1 EAGLETON NOTES: Peaty Odds And Ends

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Wednesday, 5 September 2018

Peaty Odds And Ends

Arising from the Peat Posts, Monica asked whether I had any pictures of the peats being burned. The answer lies in this photo of a fire in an original Black House at Arnol.


Another point that I was reminded about was the fact that before the peats were brought home by tractor and lorry the women often brought them home on their backs in creels. So that the time wasn't wasted (and as an early example of women multi-tasking) they also knitted whilst they were walking.



Coll Pottery (about which I have many times promised to blog) also produced models of the Peat Ladies as they were called. This is a photo I took many moons ago.

26 comments:

  1. I do like the figurine. I guess the women were happy when the tractor arrived.

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  2. While the women were bringing the peat in, I guess the men were doing more important things like playing dominoes and making whisky.

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    1. This wasn't Yorkshire, YP, whatever the men were doing, it was neither of those things.

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  3. Intresting info.
    I wonder if I can do that. There must be games where women compete like Highlander games. Weird I haven't heard of them.

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    1. Actually, Maywyn, I saw a Highland Games on television recently and there was a woman caber tosser. Definitely a first in my experience.

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  4. Love all three images - thanks!!! And the visual explanation of what a 'creel' is... (I think I tried to look it up before but found nothing that quite made sense in this context.)

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  5. Now the peat fire burning in the middle of the room is a new one for me. I'm used to fires in the middle of a tepee .

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  6. I wish I could smell the smoke, then the picture would be complete. I'v tried knitting while I walked, but it wasn't very successful as I am not very good at knitting without looking. But my Mum could.
    I'm looking forward to the Coll Pottery 1,2,and 3 posts.

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    1. Kate, I haven't yet managed to get my blog to smell and whilst I once knitted a scarf (I was about 7 or 8) the idea of trying to walk at the same time is beyond my imagination. I'm afraid that the history of Coll Pottery would merit a book that I'm unlikely ever to write.

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  7. Very interesting.... and how smoky it was... and I can’t imagine knitting and walking myself, I doubt it would be usable knitting if I did!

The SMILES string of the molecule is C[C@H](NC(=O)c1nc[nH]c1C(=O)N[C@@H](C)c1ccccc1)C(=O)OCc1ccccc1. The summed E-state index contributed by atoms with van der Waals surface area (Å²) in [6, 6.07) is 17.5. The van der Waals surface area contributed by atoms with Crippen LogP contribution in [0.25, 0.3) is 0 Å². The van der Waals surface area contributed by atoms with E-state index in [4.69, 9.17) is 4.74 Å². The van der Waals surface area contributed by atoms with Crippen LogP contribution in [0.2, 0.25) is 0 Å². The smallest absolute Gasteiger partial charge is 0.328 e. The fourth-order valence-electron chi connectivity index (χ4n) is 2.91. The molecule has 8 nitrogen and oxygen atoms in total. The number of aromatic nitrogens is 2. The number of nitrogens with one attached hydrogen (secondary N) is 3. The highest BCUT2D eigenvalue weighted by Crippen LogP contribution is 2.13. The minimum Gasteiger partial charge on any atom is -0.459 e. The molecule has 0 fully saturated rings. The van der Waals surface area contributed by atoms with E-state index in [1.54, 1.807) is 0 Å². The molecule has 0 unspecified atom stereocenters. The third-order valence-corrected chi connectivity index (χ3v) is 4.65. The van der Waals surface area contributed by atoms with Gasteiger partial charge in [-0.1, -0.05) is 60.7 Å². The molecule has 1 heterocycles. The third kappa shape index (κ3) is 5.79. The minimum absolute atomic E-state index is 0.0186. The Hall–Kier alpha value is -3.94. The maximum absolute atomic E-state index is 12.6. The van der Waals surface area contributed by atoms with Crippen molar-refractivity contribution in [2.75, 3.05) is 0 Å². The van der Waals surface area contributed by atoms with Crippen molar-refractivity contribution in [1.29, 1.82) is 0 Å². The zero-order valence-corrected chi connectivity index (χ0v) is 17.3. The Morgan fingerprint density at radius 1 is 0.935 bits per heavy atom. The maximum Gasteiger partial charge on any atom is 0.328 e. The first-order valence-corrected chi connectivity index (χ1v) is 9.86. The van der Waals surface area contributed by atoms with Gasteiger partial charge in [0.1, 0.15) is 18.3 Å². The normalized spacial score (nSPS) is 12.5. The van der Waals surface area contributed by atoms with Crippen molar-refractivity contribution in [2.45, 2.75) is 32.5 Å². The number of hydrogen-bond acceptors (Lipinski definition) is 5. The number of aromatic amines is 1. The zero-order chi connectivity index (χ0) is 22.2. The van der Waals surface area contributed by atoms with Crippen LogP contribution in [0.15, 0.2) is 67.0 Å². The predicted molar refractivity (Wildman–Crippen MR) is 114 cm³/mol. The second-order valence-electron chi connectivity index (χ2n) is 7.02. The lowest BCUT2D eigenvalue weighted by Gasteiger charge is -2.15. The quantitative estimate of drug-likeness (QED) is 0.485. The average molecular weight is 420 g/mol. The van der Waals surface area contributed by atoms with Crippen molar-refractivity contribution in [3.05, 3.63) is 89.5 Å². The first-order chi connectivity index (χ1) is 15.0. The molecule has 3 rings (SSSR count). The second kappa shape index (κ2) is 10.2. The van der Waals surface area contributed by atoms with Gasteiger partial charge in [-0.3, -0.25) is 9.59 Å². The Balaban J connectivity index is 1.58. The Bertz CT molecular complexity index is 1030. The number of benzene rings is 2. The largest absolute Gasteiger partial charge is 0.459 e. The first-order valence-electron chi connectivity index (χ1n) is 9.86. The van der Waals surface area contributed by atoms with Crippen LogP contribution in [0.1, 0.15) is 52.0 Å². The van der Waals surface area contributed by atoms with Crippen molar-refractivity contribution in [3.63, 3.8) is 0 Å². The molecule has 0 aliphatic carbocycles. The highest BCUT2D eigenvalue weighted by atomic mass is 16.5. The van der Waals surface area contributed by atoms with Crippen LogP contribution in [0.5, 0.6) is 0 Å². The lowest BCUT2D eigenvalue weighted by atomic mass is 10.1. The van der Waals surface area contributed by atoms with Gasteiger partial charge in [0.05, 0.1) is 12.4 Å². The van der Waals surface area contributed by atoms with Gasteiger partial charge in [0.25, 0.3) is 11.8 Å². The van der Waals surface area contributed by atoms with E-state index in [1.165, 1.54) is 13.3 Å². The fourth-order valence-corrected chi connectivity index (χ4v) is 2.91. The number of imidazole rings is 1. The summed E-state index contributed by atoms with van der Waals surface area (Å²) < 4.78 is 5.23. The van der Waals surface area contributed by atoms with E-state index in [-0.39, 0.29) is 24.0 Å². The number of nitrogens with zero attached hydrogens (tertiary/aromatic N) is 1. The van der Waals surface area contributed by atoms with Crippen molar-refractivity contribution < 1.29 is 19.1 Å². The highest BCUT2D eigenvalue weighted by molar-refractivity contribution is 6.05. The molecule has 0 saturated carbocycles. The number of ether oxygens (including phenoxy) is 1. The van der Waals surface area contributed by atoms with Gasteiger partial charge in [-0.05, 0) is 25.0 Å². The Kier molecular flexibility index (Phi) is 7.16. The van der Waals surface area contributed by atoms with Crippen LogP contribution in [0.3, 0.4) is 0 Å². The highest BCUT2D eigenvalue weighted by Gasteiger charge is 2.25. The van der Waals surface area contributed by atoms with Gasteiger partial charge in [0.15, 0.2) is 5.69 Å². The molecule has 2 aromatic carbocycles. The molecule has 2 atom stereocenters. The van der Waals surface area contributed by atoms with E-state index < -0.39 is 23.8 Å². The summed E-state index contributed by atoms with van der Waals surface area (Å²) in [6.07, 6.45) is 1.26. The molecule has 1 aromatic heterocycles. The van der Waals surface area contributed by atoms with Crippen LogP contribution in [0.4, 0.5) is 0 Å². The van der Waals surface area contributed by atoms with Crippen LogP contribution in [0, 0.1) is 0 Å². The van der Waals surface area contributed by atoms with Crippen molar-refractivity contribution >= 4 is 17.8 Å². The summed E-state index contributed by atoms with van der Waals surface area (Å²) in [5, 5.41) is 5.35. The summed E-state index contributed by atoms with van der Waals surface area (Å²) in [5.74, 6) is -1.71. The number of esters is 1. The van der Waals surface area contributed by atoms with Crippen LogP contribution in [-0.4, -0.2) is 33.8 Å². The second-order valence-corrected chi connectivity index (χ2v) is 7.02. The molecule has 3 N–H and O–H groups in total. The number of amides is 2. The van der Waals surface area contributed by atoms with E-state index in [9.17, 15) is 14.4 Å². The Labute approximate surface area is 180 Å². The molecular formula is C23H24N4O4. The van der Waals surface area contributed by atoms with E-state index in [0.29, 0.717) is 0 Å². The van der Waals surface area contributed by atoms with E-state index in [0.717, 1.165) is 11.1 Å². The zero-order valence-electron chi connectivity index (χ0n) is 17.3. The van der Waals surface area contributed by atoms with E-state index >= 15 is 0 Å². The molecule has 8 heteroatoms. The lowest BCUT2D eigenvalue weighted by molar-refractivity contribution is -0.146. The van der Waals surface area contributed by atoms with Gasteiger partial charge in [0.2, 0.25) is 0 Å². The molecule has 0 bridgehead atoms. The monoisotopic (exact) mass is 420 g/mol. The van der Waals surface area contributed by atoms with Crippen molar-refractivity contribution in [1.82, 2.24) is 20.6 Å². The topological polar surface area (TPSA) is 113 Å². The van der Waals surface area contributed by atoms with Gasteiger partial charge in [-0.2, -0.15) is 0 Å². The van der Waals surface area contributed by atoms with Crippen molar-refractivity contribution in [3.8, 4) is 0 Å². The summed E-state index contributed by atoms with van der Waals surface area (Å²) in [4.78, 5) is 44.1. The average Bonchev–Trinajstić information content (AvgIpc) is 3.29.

Thank you for an interesting view of ‘the olden days’.

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    1. Fiona, I know from being in that blackhouse and also from burning peats in a Rayburn and solid fuel stove that the smell/aroma is all pervading and, in the blackhouse, the smoke is eye-watering. I'm glad you found the series interesting.

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  8. I love that first photo, Graham. It's terrific!

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  9. This wonderful post of yours, Mr. Edwards, certainly proves that, although they don't, women could and should rule the world!!!! Do you think men would have knitted socks for their families whilst carrying heavy peat from place to place? Not on your life!! They would have been complaining and smoking their pipes the whole way!

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    1. Thank you, Mrs Thyme, I reluctantly have to agree that you may well be correct.

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  10. I love the photo and information you've shared, thank you :-) Kind of reminds me of what my ancestors might have lived.

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    1. Amy, on the Island that life is not so long ago. There were still a few occupied blackhouses when I came to the Island in the '70s.

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  11. Thank you Graham, I really found your peat series very fascinating. As for multitasking women - the knitting and chatting I can do, just not the walking with peat laden basket, chatting and knitting!

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    1. Lynda, the women went one better. They used to take the fishermen out to the boats on their back so that they didn't get their feet wet.

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  12. Yes, lovely figurine and piece of cultural history.

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    1. Hello, Carol. Good to see you.

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    2. Hi Graham, after I hit publish I realised how short and succinct my comment had been. I think about you often and pop in to read from time to time. I loved this blog post because it reminded me of how different parts of the world can be based on where we are in the world. Wishing you a very happy Christmas. best wished for 2019 from Tropical Far North Queensland.

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    3. Thank you, Carol. I hope that 2019 brings you good health and a happy heart.

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